AL-QUDS (Dispatches) – The Zionist regime’s two biggest parties have agreed on a March 2 election date, barring a last-minute power-sharing deal, with Zionist Prime Minister Benjamin Netanyahu fighting for political survival under criminal indictment.
A 21-day period in which parliament can nominate a legislator with majority support to try to put together a ruling coalition expires at 2200 GMT on Wednesday, triggering the legislature’s dissolution and an election within 90 days.
It would be the regime’s third ballot in less than a year. Recent opinion polls have predicted no dramatic shifts among voters since inconclusive elections in April and September.
Neither Netanyahu’s right-wing Likud party nor the centrist Blue and White party led by his main rival, former military chief Benny Gantz, won enough seats in parliament for a governing majority in the previous two contests.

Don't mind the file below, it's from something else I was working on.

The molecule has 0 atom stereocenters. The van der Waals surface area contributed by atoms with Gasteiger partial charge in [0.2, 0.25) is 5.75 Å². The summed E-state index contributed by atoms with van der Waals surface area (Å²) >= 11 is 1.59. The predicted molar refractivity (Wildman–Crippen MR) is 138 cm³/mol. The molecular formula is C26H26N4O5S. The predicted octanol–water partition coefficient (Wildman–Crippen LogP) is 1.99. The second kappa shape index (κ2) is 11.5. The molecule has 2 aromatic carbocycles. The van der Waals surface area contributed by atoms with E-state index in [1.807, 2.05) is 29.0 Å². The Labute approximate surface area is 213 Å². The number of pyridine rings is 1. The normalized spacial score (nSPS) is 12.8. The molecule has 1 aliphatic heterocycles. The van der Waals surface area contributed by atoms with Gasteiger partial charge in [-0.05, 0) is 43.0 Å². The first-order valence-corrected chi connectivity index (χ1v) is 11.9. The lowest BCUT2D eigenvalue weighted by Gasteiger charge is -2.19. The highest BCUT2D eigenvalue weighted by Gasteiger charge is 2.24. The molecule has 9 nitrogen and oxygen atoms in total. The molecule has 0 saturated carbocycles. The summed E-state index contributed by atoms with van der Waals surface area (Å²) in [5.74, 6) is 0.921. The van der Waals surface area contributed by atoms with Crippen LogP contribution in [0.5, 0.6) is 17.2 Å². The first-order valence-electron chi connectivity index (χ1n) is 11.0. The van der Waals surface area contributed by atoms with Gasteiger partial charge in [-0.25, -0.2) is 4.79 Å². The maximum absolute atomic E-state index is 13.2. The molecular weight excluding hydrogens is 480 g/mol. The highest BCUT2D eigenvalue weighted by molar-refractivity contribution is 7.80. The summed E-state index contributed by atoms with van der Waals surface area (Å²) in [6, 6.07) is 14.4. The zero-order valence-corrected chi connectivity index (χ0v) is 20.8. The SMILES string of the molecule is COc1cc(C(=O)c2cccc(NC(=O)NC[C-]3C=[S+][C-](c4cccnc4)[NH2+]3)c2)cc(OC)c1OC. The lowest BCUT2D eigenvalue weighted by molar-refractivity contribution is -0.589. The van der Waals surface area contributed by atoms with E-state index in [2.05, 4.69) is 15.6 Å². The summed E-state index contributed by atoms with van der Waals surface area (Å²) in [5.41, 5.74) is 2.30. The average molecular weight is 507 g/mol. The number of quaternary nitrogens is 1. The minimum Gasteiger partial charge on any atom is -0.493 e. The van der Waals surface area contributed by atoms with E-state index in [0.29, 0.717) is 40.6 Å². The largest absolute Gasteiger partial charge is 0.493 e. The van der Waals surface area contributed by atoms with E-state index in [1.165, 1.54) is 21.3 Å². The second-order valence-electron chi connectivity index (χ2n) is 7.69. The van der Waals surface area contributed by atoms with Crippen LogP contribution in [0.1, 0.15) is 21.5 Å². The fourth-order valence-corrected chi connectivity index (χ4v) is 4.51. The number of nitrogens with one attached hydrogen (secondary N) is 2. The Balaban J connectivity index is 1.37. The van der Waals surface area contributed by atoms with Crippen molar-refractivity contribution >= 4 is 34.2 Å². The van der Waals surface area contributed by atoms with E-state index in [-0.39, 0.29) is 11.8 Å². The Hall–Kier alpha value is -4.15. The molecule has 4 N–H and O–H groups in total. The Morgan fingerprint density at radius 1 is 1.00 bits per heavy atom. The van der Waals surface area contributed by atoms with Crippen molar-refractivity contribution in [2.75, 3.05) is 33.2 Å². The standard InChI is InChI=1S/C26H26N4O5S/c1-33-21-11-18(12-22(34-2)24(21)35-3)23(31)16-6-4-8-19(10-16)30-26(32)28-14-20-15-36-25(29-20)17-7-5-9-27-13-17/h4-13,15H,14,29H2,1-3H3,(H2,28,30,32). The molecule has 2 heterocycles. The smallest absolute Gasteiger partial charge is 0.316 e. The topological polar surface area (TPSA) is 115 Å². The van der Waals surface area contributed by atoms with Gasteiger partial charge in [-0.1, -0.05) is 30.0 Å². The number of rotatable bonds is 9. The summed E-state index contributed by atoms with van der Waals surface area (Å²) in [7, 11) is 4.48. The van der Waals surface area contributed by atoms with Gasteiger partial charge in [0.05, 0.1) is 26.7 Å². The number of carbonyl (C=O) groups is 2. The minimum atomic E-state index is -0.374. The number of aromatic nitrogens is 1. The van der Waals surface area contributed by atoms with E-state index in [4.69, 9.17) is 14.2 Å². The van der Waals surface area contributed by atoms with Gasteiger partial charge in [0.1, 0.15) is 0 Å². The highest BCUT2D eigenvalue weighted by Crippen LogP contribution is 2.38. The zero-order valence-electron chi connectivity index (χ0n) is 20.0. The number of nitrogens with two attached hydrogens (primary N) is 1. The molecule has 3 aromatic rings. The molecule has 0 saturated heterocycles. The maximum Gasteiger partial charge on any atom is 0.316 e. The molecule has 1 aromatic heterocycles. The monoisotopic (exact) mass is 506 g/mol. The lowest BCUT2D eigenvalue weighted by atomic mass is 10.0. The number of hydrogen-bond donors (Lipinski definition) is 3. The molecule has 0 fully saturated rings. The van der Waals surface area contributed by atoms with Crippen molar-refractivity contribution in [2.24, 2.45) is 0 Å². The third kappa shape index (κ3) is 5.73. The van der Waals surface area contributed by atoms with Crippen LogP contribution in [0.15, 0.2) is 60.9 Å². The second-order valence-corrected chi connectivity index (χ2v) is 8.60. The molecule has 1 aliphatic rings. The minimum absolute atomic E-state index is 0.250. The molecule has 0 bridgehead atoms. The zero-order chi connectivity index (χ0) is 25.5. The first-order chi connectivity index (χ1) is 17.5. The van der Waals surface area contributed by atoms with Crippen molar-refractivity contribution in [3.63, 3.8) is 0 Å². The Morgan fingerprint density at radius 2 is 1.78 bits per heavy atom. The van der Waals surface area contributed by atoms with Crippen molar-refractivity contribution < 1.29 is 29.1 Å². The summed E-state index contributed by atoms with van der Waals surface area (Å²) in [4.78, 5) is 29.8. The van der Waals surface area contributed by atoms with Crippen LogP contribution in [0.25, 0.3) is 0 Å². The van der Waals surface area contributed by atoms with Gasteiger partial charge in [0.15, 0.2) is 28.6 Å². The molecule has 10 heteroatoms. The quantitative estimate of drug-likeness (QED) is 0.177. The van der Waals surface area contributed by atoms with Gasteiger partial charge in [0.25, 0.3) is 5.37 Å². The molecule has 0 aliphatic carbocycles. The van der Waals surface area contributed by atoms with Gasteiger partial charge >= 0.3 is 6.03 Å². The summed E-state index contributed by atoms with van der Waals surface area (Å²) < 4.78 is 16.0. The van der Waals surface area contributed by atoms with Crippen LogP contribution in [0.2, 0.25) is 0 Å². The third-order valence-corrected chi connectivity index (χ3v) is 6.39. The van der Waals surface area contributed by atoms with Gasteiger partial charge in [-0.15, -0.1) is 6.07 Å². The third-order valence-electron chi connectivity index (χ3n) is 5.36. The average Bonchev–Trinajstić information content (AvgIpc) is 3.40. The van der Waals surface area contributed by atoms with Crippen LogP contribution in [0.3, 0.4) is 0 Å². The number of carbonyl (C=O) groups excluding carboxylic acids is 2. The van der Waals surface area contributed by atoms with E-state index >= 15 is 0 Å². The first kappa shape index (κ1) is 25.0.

Both men were delegated the task of forming a coalition, but failed, throwing the ball into parliament’s court. Their parties have been deadlocked in talks on a "unity” administration in which Netanyahu and Gantz would take turns as prime minister.
The two parties, which disagree over which man would serve first and for how long, announced they had agreed on the March 2 election date. The date needs parliament’s approval but the two parties dominate the assembly so it is sure to pass.
The political disarray and a long-running corruption investigation have threatened to curtail Netanyahu’s decade-long hold on power. Last month, Netanyahu, 70, was charged with bribery, breach of trust and fraud.
Denying any wrongdoing, he has accused the regime’s legal authorities of attempting a "coup” aimed at ousting a popular right-wing leader.
As prime minister, Netanyahu is under no legal obligation to resign following the indictment. A caretaker premier remains in the post until a new cabinet is formed - a process that could stretch months past a March ballot if coalition-building is taken into account.